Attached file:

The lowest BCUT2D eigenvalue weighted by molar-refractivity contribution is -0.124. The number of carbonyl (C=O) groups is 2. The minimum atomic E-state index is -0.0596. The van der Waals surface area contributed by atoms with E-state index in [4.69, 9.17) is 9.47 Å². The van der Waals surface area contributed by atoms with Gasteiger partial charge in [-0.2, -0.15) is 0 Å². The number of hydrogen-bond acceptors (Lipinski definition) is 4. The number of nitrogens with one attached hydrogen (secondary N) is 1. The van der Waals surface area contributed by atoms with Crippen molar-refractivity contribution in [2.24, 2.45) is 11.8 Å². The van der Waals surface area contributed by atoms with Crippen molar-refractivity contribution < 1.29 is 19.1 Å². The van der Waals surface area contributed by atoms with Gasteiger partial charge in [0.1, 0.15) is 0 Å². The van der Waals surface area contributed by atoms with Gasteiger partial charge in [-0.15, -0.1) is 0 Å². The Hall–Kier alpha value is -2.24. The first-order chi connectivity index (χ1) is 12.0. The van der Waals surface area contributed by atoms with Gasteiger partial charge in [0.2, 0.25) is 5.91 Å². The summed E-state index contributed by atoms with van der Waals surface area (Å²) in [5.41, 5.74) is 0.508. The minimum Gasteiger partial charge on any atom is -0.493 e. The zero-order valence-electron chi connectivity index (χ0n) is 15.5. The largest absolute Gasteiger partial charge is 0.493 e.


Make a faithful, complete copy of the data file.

The lowest BCUT2D eigenvalue weighted by molar-refractivity contribution is -0.124. The number of carbonyl (C=O) groups is 2. The minimum atomic E-state index is -0.0596. The van der Waals surface area contributed by atoms with E-state index in [4.69, 9.17) is 9.47 Å². The van der Waals surface area contributed by atoms with Gasteiger partial charge in [-0.2, -0.15) is 0 Å². The number of hydrogen-bond acceptors (Lipinski definition) is 4. The number of nitrogens with one attached hydrogen (secondary N) is 1. The van der Waals surface area contributed by atoms with Crippen molar-refractivity contribution in [2.24, 2.45) is 11.8 Å². The van der Waals surface area contributed by atoms with Crippen molar-refractivity contribution < 1.29 is 19.1 Å². The van der Waals surface area contributed by atoms with Gasteiger partial charge in [0.1, 0.15) is 0 Å². The van der Waals surface area contributed by atoms with Gasteiger partial charge in [-0.15, -0.1) is 0 Å². The Hall–Kier alpha value is -2.24. The first-order chi connectivity index (χ1) is 12.0. The van der Waals surface area contributed by atoms with Gasteiger partial charge in [0.2, 0.25) is 5.91 Å². The summed E-state index contributed by atoms with van der Waals surface area (Å²) in [5.41, 5.74) is 0.508. The minimum Gasteiger partial charge on any atom is -0.493 e. The zero-order valence-electron chi connectivity index (χ0n) is 15.5. The largest absolute Gasteiger partial charge is 0.493 e.